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Just how much of a Prophet was Morgan Robertson?, by guest contributor Senan Molony.
Modern myth has it that Morgan Robertson was the man who foretold the Titanic disaster. His book, Futility, published in 1898, famously recounted the wreck of the mighty Titan, which struck an iceberg on her way to New York and was lost with many lives.

But what if the wreck of the Titan, or something very like it, was widely told long before Robertson set pen to paper? How much of a Seer is he then?

Senan Molony tells in the following research of no fewer than three cases of vessels named Titania that encountered disaster in the North Atlantic many years before Futility was written. At least one crashed into an iceberg — with another believed lost from the same cause.

Each forgotten Titan can now be restored to history – and to Morgan Robertson’s contemporary times.

This article was first published in the Irish Titanic Society’s quarterly publication, The White Star Journal.

1865: The Atlantic Sinking of the Titania
Survivors Landed at New York

From the Times of London, November 2, 1865.

The brig Titania, Captain G. W. Frame, which left Philadelphia on the morning of the 9th ultimo (October, 1865) , with a cargo of coal and hay for Mobile, encountered a severe gale on the night of Friday the 13th, which caused her to spring a leak not long afterwards.

Both pumps were at once manned but it was discovered that, despite every effort, the water was gaining steadily. To lighten the vessel as much as possible of the cargo on deck was thrown overboard, but on sounding the pumps again 5ft of water was found in the hold.

All on board now went to work with redoubled energy with the hope of keeping her afloat until the arrival of succour. The water still gained, but not so rapidly as on the first night. Two days passed in this incessant labour, when on sounding the pumps it was discovered that the water was 11ft deep.

As the vessel in this condition was liable to sink at any moment, it was decided to abandon her without delay, and accordingly a raft 10ft square raft was constructed and launched, and on the 16th the crew and passengers, ten persons in all, entered upon it. The party consisted of nine men and one woman.

Leaving the ship, which went down two hours after being abandoned, they drifted at the mercy of winds and waves. The weight of the persons on the raft sank it one foot below the surface of the water which thoroughly saturated their clothes. In this wretched state, without food or water, they floated for about 24 hours until on the 17th, in latitude 32 degrees 20 min, longitude 74 degrees, they were discovered by the United States gunboat Florida, acting volunteer lieutenant Maies commanding, which immediately on sight of the raft, steered for it and took on board the famished voyagers, whom the exposure of their situation had rendered helpless and almost lifeless.

On board the Man of War they received every tenderness and comfort at the hands of Lieutenant Maies and his officers and crew. The Florida, in addition to her own complement, had on board as passengers 115 sailors and marines of the Pacific squadron en route from their station for discharge, who, in combination with the officers and crew of the vessel raised the huge sum of $361 which was presented to the shipwrecked voyagers, who had lost everything on their ill-fated brig.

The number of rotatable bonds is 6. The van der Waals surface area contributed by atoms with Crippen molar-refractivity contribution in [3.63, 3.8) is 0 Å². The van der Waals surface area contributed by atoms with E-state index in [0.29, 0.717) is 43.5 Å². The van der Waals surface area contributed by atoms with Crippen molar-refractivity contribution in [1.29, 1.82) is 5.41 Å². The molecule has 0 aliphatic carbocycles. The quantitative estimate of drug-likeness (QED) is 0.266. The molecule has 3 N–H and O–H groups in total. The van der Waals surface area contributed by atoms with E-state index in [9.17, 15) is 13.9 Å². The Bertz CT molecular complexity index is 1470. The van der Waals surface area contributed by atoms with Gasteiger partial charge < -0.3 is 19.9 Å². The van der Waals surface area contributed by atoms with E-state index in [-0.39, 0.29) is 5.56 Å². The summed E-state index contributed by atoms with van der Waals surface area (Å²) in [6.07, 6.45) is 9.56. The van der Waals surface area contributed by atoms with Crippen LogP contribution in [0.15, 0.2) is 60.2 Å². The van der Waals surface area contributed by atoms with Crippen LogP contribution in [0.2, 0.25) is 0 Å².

This sum the Captain with great generosity and magnanimity divided by giving one third of the amount to the female passenger and the remainder to the crew.

The Florida, which left Aspinwall on the 10th arrived at New York on the 19th ult. with the rescued crew and passengers.

1880: Eighteen years before Futility:

SS Titania Sunk By An Iceberg!

The New York Herald of yesterday - according to a telegram received through Reuter's agency, reports that the ship Titania, while on her voyage from St John's for Miramichi, in ballast, came into collision with an iceberg and sank shortly afterwards. The crew were saved, but the owner, who was on board, is believed to have perished.

(The Times of London, July 10, 1880, p. 12, Col f.)

Accusation Against a Captain and Crew

Our Cork correspondent telegraphed last night: - "A despatch from St. John's, dated July 9, states that the British ship Titania, Captain Lloyd, bound from that port for Miramichi, struck an iceberg on the 6th inst. during a dense fog, and sank in three hours.

The crew were all got safely out of the ship and available provisions and stores were secured. It is alleged that Mr. Rees, the owner, who was on board and had a considerable sum of money in his possession, got in a smaller boat and placed away aft in her his money and personal property, but that having forgotten something of importance, he again boarded the sinking ship, when he was deserted by the crews of the two boats and left to sink with the vessel.

No coherent story of the desertion is told by the captain or crew. The sea was almost tranquil, a brisk breeze had recently sprung up, and the distance from St. John's was barely 40 miles. The next morning the fishing schooner P.L. Whitton, bound from St John's to the Grand Banks, fell in with the crew, all well, took them on board, and brought them in safety to St John's. No trace of the money of Mr. Rees has been found. When Captain Lloyd was interrogated as to his reason for not waiting or attempting to rescue Mr. Rees, he replied that Mr. Rees was a very powerful man and he feared to board the ship lest he should fling him overboard. No two individuals from the Titania gave the same or even a consistent account of the occurrence. The judicial authorities of Newfoundland will investigate the affair.

(The Times of London, July 21, 1880, p. 5, Col d.)

Could Morgan Robertson have read of this intriguing tale? Certainly there are parallels with his story of the Titan, Captained by a man named Bryce, and with a hero named Rowland who is rescued by a ship named the Peerless. But there are also odd resonances with the sinking of the Titanic. Both real life wrecks happened off Newfoundland, and sank in a similar timeframe on a ‘tranquil’ sea. In both cases the owner was aboard — and both Ismay and Rees got into a lifeboat. Rees got out again and returned to the ship however, thereby losing his life. It is interesting that Captain Lloyd of the Titania was self avowedly afraid of his owner, whereas it has often been speculated that Captain Smith of the Titanic might have felt intimated by the brash confidence of his ‘owner,’ the White Star managing director Mr. J. Bruce Ismay.